Naptime becomes quiet time

Amy posted, “I think my almost 4 year old twins are ready to stop napping. They don’t really nap unless I lay on the floor telling them to lay down over and over again until they finally fall asleep and even them it’s usually only for 30min or so. However, after several days of not napping last week, they were visibly more cranky/tired. I sent one to school with red, puffy eyes b/c he was just so darn tired. Should I stop pushing naps? Will they work it out themselves and nap if they are truly tired? I know an earlier bedtime would help, but that’s hard to do in our house b/c they have 2 younger siblings. What do you think about a “quiet time” in their room? Is that reasonable for their age and if so how long should it be?”

Here’s some ironclad rules of parenting: you can’t make ‘em eat, you can’t make ‘em poop, and you can’t make ‘em sleep. Trying to do any of these things will lead to bad things.

Between 3 and 5, most kids will stop napping. Many of them will go through a period of transition, where they still kind of need the nap, but just won’t do it. It sounds like this is where you are—without naps, the kids are getting cranky. Still, if they’ve decided naps are no more, you’re not going to get them to change their minds by laying down with them. In fact, you’ll inadvertently be rewarding their nap-refusing behavior, and you’ll get yourself entangled in the struggle.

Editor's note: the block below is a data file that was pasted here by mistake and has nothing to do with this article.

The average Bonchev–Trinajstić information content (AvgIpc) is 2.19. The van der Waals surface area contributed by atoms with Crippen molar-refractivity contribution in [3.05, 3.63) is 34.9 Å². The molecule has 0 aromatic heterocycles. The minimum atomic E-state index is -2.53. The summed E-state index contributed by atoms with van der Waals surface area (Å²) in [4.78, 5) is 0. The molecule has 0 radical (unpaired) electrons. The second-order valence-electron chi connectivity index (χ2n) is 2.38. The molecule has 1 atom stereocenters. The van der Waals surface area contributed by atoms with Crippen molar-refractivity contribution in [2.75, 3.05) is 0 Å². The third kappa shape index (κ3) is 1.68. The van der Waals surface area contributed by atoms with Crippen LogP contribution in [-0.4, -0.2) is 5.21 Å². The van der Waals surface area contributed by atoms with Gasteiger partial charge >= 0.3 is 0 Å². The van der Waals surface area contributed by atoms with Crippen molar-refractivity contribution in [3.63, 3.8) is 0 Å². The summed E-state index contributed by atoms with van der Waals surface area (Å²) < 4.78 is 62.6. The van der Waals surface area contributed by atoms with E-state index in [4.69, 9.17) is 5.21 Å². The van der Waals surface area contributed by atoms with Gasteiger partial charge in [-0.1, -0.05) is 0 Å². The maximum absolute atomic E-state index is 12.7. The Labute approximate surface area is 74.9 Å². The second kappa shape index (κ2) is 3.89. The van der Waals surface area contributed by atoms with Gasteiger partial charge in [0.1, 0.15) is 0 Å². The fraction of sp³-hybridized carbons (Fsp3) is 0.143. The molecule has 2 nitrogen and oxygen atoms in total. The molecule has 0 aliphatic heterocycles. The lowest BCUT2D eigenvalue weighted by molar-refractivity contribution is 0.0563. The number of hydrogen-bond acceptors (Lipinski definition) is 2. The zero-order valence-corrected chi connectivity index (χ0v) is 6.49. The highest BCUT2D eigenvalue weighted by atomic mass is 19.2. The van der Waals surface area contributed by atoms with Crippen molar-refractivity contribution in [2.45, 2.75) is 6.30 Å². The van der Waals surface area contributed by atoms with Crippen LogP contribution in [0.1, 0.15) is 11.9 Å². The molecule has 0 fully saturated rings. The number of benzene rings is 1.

I like your idea of enforcing “quiet time” much better. I’d start with an hour, leave them be, they can do whatever they want to in their room as long as it’s quiet. Leave them books and quiet toys, but nothing electronic. After an hour, go get them; if they’re asleep, let them stay asleep until they wake up. Don’t even call it naptime any more. They’re more likely to sleep if they think you don’t expect it!

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2 Comments on “Naptime becomes quiet time”

  1. Angela Says:

    Dr. Roy,
    My strong willed 2 year old son has recently refused to nap. I like the idea of “quiet time”, but instead he screams and cries for over a hour until I go to get him. When I ask him why he didn’t nap, he says, “I wanna go downstairs and play toys”. We BOTH still need him to nap. Any ideas?


  2. Dr. Roy Says:

    Give him toys from downstairs, and put him down for his quiet time. Take your hour, try to relax and ignore him. You can’t make him sleep, and you can’t make him be quiet; but he can’t make you come get him.


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